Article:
Embracing what scares you
Dr. Gupta's talk informed me I'm doing it right
On Wednesday, Dr. Sanjay Gupta spent the evening telling the crowd at Alumni Arena stories about his experiences as a journalist and doctor.
One story in particular stuck with me.
When Diana Nyad was 29 years old, the long-distance swimmer failed in her attempt to swim from Cuba to Florida - 110 miles. Shortly after, she quit swimming.
More than 30 years later, she decided to try again. She failed her next three times. But in August last year, the 64-year-old became the first person to successfully swim from Cuba to Florida without a protective cage.
Gupta called her "inspiration personified." He had the opportunity to sit down with her right after Nyad's achievement. He was in awe and had to ask how she did it.
"You just find a way," Nyad responded. "It's going to be tough, but you got to dig deeper. And when you can't dig deeper, you just find a way."
I was blown away. Not so much because of her story - don't get me wrong, it's incredibly inspirational - but because of the way Gupta told his countless stories.
He was eloquent and steady. But there was something more. In every story he told, he seemed to have an emotional connection with those moments and the people in them. There was an honesty to him that you don't always see in television personalities.
I found Gupta's talk inspirational, and it reaffirmed my decision to pursue a career in journalism.
There is a reason you don't see that many South Asian journalists. It is an accepted part of South Asian culture to pursue medicine or a technical degree. So I might be a little biased in my admiration of Gupta.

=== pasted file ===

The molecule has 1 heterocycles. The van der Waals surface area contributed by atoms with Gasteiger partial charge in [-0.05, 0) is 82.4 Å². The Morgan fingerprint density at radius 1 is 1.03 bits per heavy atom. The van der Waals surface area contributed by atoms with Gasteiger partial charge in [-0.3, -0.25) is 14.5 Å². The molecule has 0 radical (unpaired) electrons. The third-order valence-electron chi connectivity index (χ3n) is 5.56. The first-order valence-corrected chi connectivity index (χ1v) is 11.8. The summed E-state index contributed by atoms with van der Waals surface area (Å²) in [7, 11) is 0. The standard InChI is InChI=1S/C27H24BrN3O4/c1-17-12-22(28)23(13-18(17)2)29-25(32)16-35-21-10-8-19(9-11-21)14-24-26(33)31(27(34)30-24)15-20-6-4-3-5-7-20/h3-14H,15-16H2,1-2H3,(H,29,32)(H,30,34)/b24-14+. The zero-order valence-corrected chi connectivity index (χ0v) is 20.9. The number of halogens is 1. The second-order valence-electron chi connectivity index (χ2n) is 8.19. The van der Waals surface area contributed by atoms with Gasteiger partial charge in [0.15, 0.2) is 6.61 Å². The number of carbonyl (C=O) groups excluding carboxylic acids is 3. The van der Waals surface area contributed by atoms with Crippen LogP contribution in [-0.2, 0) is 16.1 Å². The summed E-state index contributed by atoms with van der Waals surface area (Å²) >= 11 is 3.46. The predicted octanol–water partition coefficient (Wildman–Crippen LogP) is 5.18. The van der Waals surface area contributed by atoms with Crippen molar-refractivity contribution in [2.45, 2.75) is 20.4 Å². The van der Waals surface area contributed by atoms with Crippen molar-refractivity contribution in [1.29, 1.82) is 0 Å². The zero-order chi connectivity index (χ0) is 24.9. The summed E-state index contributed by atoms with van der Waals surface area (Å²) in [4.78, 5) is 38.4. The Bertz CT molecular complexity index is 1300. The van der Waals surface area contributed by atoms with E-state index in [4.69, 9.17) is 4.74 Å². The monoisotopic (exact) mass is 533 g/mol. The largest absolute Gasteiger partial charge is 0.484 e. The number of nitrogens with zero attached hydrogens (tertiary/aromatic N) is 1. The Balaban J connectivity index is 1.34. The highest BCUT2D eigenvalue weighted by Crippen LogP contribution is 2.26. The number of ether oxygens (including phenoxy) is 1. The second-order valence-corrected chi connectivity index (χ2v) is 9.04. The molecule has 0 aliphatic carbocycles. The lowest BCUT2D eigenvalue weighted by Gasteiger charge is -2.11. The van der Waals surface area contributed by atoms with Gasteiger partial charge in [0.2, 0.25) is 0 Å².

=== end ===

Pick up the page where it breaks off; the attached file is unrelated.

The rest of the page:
Gupta and I have a lot in common. He is of South Asian descent. So am I. He didn't start his experience in journalism until later in his undergraduate career. So did I. In 2004, Gupta was named one of People magazine's "Sexiest Men Alive," and ... OK, so maybe that's where the similarities end.
But seeing someone from a similar place as me end up in the field of journalism - even if he is a doctor, too - was refreshing and inspiring.
During the question-and-answer portion of the evening, Gupta responded to a question posed by Vice President for University Life and Services Dennis Black, who moderated the session. He asked Gupta what advice he could give students who are looking to pursue a career like him.
"This idea that you already know probably, if you are a student, you know what makes you tick," Gupta said. "You know what makes your heart beat faster, what makes you catch that breath in your throat and all those things that really make you passionate about something. You have to run to those things and do it early."
It was almost as if he was speaking directly to me. I know exactly what makes me tick and what makes my heart race.
"We just arrive in these serendipitous places in our lives and sometimes it is a question of knowing what you want to do when you arrive there," Gupta said.
The Spectrum was one of those places in my life. I may have not known what I wanted when I started, but taking advantage of the opportunity to write for the publication was one of the best decisions I made in my college career.
During his lecture, Gupta offered the audience the best advice he had ever heard: "Do something every day that scares you."
I suppose the thing I do that scares me is journalism. Whether it was my future career or the approval of my parents, something was always in the back of my head telling me I was doing it wrong.
But after Gupta's talk, I might need to find something new to do that scares me every day.